Sunday, September 27, 2015

Value Investing: Yes,
Book Value: No


Two thoughts to begin this post:

1.  Value focused investing has produced good results for hundreds of years.

2.  The use of unadjusted book value found in the modern corporate accounting statements can mislead the value investor.

Investment See-Saw

With our need to label anything that moves, particularly in the stock market, during rising markets we often divide companies, stocks, and fund portfolios into either growth or value. With the power of computers to sort and mislead, many foolishly believe that there are some statistical divining rods that can separate growth from value. In truth almost every entity has alternating periods when it can be recognized as either growth or value.

The Perceived “Two Number” Screens

As a life long student of investing I have noted that growth investing is essentially time-focused arbitrage. The growth investor has reasons to believe that in a particular future the price of the shares of interest will be materially higher than today’s price. Growth investors are essentially forecasters. In a secular rising market (as experienced by US investors) the trend is their friend until it periodically disappoints.

Value investors see the future as a range of outcomes, only some of which are identifiable. Charlie Munger is the epitome of rational investing. He and his partner Warren Buffett have three baskets, In, Out, and Too Tough. Jason Zweig quotes Charlie invoking Confucius, who said that real knowledge is knowing the extent of one’s ignorance.”

Dangers of “Latest Published Book Value”

Far too many professional investors start their search with a screen of current prices compared with the latest published book value. I would suggest they are taking an easy and faulty crutch to find value. One of the many things drummed into me by Professor David Dodd of Graham and Dodd fame was never to accept the validity of a balance sheet as presented. Balance sheets then and now are important initial file instruments for the credit world. The initial bottom line for credit work is book value. This is a calculation derived from taking all the liabilities on the balance sheet from the total of all assets also shown. For investors in stocks and bonds priced way below par or maturity value, Dodd would term book value, unadjusted as “rubbish.” The good professor was not just a learned academic at Columbia University, he was also an investor and partner with Ben Graham* in a very successful investment partnership.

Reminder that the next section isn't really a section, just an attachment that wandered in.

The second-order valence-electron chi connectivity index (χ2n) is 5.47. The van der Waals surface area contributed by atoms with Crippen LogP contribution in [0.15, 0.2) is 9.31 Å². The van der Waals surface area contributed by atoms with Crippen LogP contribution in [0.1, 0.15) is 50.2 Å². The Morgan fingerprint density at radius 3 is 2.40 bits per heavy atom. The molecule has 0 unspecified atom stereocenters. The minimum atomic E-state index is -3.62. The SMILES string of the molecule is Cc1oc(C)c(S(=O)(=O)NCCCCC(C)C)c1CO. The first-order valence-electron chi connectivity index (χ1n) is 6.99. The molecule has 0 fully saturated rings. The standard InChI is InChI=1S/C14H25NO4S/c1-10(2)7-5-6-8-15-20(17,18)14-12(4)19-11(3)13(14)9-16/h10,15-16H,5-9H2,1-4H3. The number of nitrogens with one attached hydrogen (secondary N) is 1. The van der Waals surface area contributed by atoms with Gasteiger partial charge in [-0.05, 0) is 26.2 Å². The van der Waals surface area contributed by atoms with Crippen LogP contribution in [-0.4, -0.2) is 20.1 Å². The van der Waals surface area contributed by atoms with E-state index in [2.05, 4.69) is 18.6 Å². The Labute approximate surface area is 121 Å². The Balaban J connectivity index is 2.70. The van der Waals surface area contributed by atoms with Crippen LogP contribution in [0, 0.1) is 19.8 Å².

The Lessons Not Learned

On my recent trip to visit investment managers in London I came across at least two instances where they could have profited from Professor Dodd’s classes. In the first case a sizeable, successful group invested in closed-end discounts from the fund’s current net asset value (equivalent to book value for funds), large family dominated non-US financial entities, and other conglomerates. I have been an analyst of bear raids on US closed-end funds selling at significant discounts. These “operations” rarely work out in practice compared to what they should do in theory.

All published net asset values for funds are based on the closing price of the individual holdings on statement date. Market operators are well-conscious of important stated dates and may adjust their closing prices accordingly. If the fund has particular positions in somewhat illiquid stocks the price to liquidate the positions will likely be anything other than the last price in the NAV. Also the unwinding of the raided investment advisor’s management company can prove to be expensive in terms of settling leases and termination payments. Further, to force a liquidation of a closed-end fund an initial investment needs to be taken and it is at risk for the difference between the purchase price and the liquidation proceeds in the future when the market could move materially. At times, hedging this risk can be expensive. As faulty as raiding a closed-end is, the rest of this portfolio is at risk for using book value as an important measure.